While there are some guitar players who hail from a strong academic background and possess theoretical know-how, there are others who are known for their relaxed, self-taught approach to playing.
Steve Vai firmly fits into the former camp – having been educated by Joe Satriani before attending the famous Berklee College of Music – while players such as the late Gary Moore and Stevie Ray Vaughan, both of whom couldn’t read music, honed their craft by listening and replicating.
Vai does, however, see the value in both approaches, and recently spoke of the importance of having both a strong grasp of technical knowledge and the ability to harness an intuitive, emotional playing methodology.
When asked by Carl King about how his own playing style developed to incorporate both aspects, Vai responded by saying an appreciation of theory is important in any field, and is essential for those wanting to “get their point across”.
“Well, it's hard for me to tell, because I've always wanted it all, you know, and I was always fascinated with music theory,” he said. “I wanted to understand it; it looked like beautiful language and art to me. And I instinctively knew that if I understood all of the academics, that it would help me in that other side, going deeper than the technique, which is really where the good stuff comes from.
“In any field, whether it's sports, business, or art, there's a period of time where you gotta hone your vessel, where you got to focus on technique,” Vai added. “And the amount of technique you need is dependent on what it is you want to do. You know, I've always liked the idea of being able to play the guitar a particular way, and writing a particular type of music. So I needed a lot of technique.”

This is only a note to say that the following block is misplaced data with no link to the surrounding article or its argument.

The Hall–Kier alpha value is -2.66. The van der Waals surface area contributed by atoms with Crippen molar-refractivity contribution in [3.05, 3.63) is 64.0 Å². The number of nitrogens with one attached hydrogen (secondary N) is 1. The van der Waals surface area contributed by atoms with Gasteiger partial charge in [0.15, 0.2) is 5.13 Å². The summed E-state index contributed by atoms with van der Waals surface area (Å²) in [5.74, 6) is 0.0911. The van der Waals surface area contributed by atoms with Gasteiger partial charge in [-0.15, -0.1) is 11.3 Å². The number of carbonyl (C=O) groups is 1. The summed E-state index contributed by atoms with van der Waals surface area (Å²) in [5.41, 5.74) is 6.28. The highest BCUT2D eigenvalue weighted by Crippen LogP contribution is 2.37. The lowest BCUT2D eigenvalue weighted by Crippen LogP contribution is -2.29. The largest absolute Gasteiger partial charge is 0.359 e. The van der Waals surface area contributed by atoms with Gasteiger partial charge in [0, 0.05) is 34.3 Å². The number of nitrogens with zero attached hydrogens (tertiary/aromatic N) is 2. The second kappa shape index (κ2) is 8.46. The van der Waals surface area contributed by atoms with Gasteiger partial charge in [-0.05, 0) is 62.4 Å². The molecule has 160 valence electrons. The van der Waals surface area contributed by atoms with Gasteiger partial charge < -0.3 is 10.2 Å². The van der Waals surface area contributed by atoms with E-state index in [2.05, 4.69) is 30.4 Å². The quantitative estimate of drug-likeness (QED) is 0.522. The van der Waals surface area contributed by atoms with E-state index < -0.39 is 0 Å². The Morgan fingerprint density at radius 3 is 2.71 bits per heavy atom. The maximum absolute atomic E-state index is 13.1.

Though an appreciation of theory is, according to Vai, necessary for most players, the guitar legend does admit that the “longevity” and emotional impact of a piece of music is dependent on factors that go beyond the text book.
He continued, “When you take someone like Bob Dylan, he doesn't need a lot of guitar technique to get his point across, you know. So, a person has to balance how much technique they need to get their point across.
“A lot of times, it's easy to get fascinated with the technique and carried away with it. And there's nothing wrong with that. Because there's people that enjoy watching people that are just incredibly amazing with their techniques.
“But the longevity and the effect of a piece of music on somebody, I believe has to do with the other dimension – how deep you go beyond the technique, so to speak. That's always been a natural interest in me.”
It’s a combination of his technical prowess and this “natural interest” in the “other dimension” that turned Vai into the player he is today.
“There were periods of time when I would focus on academics and writing and the music would sound that way. And I still do that sometimes just as an expression,” he concluded. “But usually, the academics just become a tool, the technique becomes your creative tool, as opposed to you being the tool of the technique, so to speak.”
Vai’s theoretical knowledge will no doubt be coming in useful over the next few months for the guitar legend, who is currently in Finland recording with the Tampere Filharmonia Orchestra.
“It’s orchestra time again,” he wrote on Instagram, “and this mighty symphony of over 100 players will be recording my most dense and abstract compositions. And away we go!”